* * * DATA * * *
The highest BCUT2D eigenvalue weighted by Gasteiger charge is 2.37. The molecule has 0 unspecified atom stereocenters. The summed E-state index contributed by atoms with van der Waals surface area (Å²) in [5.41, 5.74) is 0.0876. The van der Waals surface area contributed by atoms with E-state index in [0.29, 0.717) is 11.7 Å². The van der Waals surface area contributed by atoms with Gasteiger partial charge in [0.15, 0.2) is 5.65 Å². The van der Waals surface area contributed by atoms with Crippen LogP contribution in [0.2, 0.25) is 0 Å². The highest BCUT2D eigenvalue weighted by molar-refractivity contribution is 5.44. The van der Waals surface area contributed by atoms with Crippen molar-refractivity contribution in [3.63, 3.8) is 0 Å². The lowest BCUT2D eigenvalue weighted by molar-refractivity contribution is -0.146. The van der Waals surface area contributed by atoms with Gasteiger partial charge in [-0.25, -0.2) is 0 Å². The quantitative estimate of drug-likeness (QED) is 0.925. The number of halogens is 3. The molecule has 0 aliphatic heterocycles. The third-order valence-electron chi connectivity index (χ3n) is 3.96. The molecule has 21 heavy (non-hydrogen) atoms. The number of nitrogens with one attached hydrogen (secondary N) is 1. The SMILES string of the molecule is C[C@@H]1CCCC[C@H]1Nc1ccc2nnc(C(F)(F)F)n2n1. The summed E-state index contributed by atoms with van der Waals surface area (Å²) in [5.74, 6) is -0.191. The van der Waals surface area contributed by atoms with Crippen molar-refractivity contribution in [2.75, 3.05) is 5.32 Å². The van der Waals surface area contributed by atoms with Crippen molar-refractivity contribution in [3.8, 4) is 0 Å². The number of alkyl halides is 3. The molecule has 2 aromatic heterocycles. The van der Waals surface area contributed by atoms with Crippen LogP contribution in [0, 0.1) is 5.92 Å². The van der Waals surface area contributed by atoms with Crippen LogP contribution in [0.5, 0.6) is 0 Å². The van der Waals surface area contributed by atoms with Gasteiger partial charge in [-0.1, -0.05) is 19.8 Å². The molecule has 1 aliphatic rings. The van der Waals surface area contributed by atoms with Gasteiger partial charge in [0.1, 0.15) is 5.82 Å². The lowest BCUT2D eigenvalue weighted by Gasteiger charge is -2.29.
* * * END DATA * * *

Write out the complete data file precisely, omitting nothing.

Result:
The highest BCUT2D eigenvalue weighted by Gasteiger charge is 2.37. The molecule has 0 unspecified atom stereocenters. The summed E-state index contributed by atoms with van der Waals surface area (Å²) in [5.41, 5.74) is 0.0876. The van der Waals surface area contributed by atoms with E-state index in [0.29, 0.717) is 11.7 Å². The van der Waals surface area contributed by atoms with Gasteiger partial charge in [0.15, 0.2) is 5.65 Å². The van der Waals surface area contributed by atoms with Crippen LogP contribution in [0.2, 0.25) is 0 Å². The highest BCUT2D eigenvalue weighted by molar-refractivity contribution is 5.44. The van der Waals surface area contributed by atoms with Crippen molar-refractivity contribution in [3.63, 3.8) is 0 Å². The lowest BCUT2D eigenvalue weighted by molar-refractivity contribution is -0.146. The van der Waals surface area contributed by atoms with Gasteiger partial charge in [-0.25, -0.2) is 0 Å². The quantitative estimate of drug-likeness (QED) is 0.925. The number of halogens is 3. The molecule has 0 aliphatic heterocycles. The third-order valence-electron chi connectivity index (χ3n) is 3.96. The molecule has 21 heavy (non-hydrogen) atoms. The number of nitrogens with one attached hydrogen (secondary N) is 1. The SMILES string of the molecule is C[C@@H]1CCCC[C@H]1Nc1ccc2nnc(C(F)(F)F)n2n1. The summed E-state index contributed by atoms with van der Waals surface area (Å²) in [5.74, 6) is -0.191. The van der Waals surface area contributed by atoms with Crippen molar-refractivity contribution in [2.75, 3.05) is 5.32 Å². The van der Waals surface area contributed by atoms with Crippen molar-refractivity contribution in [3.8, 4) is 0 Å². The number of alkyl halides is 3. The molecule has 2 aromatic heterocycles. The van der Waals surface area contributed by atoms with Crippen LogP contribution in [0, 0.1) is 5.92 Å². The van der Waals surface area contributed by atoms with Crippen LogP contribution in [0.5, 0.6) is 0 Å². The van der Waals surface area contributed by atoms with Gasteiger partial charge in [-0.1, -0.05) is 19.8 Å². The molecule has 1 aliphatic rings. The van der Waals surface area contributed by atoms with Gasteiger partial charge in [0.1, 0.15) is 5.82 Å². The lowest BCUT2D eigenvalue weighted by Gasteiger charge is -2.29.